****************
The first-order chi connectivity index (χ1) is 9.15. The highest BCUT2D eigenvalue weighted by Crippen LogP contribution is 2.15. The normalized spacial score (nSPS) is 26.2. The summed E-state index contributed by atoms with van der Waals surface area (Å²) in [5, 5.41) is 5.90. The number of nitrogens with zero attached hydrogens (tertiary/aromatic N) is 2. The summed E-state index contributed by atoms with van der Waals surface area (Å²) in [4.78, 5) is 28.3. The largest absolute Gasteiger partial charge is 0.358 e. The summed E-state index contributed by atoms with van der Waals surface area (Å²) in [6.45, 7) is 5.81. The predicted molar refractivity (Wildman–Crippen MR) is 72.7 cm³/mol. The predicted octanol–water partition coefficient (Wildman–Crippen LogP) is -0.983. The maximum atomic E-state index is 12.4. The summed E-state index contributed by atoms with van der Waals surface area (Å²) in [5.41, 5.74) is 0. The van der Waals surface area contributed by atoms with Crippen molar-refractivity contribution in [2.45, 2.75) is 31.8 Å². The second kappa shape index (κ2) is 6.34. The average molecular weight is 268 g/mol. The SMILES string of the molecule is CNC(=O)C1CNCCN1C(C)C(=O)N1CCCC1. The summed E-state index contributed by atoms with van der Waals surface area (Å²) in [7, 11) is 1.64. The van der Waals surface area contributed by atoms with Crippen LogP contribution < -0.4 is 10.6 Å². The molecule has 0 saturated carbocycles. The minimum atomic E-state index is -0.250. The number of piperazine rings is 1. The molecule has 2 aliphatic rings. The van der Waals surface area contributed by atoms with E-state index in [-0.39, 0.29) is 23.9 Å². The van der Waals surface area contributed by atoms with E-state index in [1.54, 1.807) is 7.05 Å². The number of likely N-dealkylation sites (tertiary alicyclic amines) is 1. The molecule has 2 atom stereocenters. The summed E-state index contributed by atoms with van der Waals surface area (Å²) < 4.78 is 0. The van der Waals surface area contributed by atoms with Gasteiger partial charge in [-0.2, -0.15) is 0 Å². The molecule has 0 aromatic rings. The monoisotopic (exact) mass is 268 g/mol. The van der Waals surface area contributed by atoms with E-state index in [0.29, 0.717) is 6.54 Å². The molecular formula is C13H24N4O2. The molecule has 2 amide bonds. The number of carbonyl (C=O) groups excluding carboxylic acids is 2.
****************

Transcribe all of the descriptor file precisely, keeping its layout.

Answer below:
The first-order chi connectivity index (χ1) is 9.15. The highest BCUT2D eigenvalue weighted by Crippen LogP contribution is 2.15. The normalized spacial score (nSPS) is 26.2. The summed E-state index contributed by atoms with van der Waals surface area (Å²) in [5, 5.41) is 5.90. The number of nitrogens with zero attached hydrogens (tertiary/aromatic N) is 2. The summed E-state index contributed by atoms with van der Waals surface area (Å²) in [4.78, 5) is 28.3. The largest absolute Gasteiger partial charge is 0.358 e. The summed E-state index contributed by atoms with van der Waals surface area (Å²) in [6.45, 7) is 5.81. The predicted molar refractivity (Wildman–Crippen MR) is 72.7 cm³/mol. The predicted octanol–water partition coefficient (Wildman–Crippen LogP) is -0.983. The maximum atomic E-state index is 12.4. The summed E-state index contributed by atoms with van der Waals surface area (Å²) in [5.41, 5.74) is 0. The van der Waals surface area contributed by atoms with Crippen molar-refractivity contribution in [2.45, 2.75) is 31.8 Å². The second kappa shape index (κ2) is 6.34. The average molecular weight is 268 g/mol. The SMILES string of the molecule is CNC(=O)C1CNCCN1C(C)C(=O)N1CCCC1. The summed E-state index contributed by atoms with van der Waals surface area (Å²) in [7, 11) is 1.64. The van der Waals surface area contributed by atoms with Crippen LogP contribution < -0.4 is 10.6 Å². The molecule has 0 saturated carbocycles. The minimum atomic E-state index is -0.250. The number of piperazine rings is 1. The molecule has 2 aliphatic rings. The van der Waals surface area contributed by atoms with E-state index in [-0.39, 0.29) is 23.9 Å². The van der Waals surface area contributed by atoms with E-state index in [1.54, 1.807) is 7.05 Å². The number of likely N-dealkylation sites (tertiary alicyclic amines) is 1. The molecule has 2 atom stereocenters. The summed E-state index contributed by atoms with van der Waals surface area (Å²) < 4.78 is 0. The van der Waals surface area contributed by atoms with Gasteiger partial charge in [-0.2, -0.15) is 0 Å². The molecule has 0 aromatic rings. The monoisotopic (exact) mass is 268 g/mol. The van der Waals surface area contributed by atoms with E-state index in [0.29, 0.717) is 6.54 Å². The molecular formula is C13H24N4O2. The molecule has 2 amide bonds. The number of carbonyl (C=O) groups excluding carboxylic acids is 2.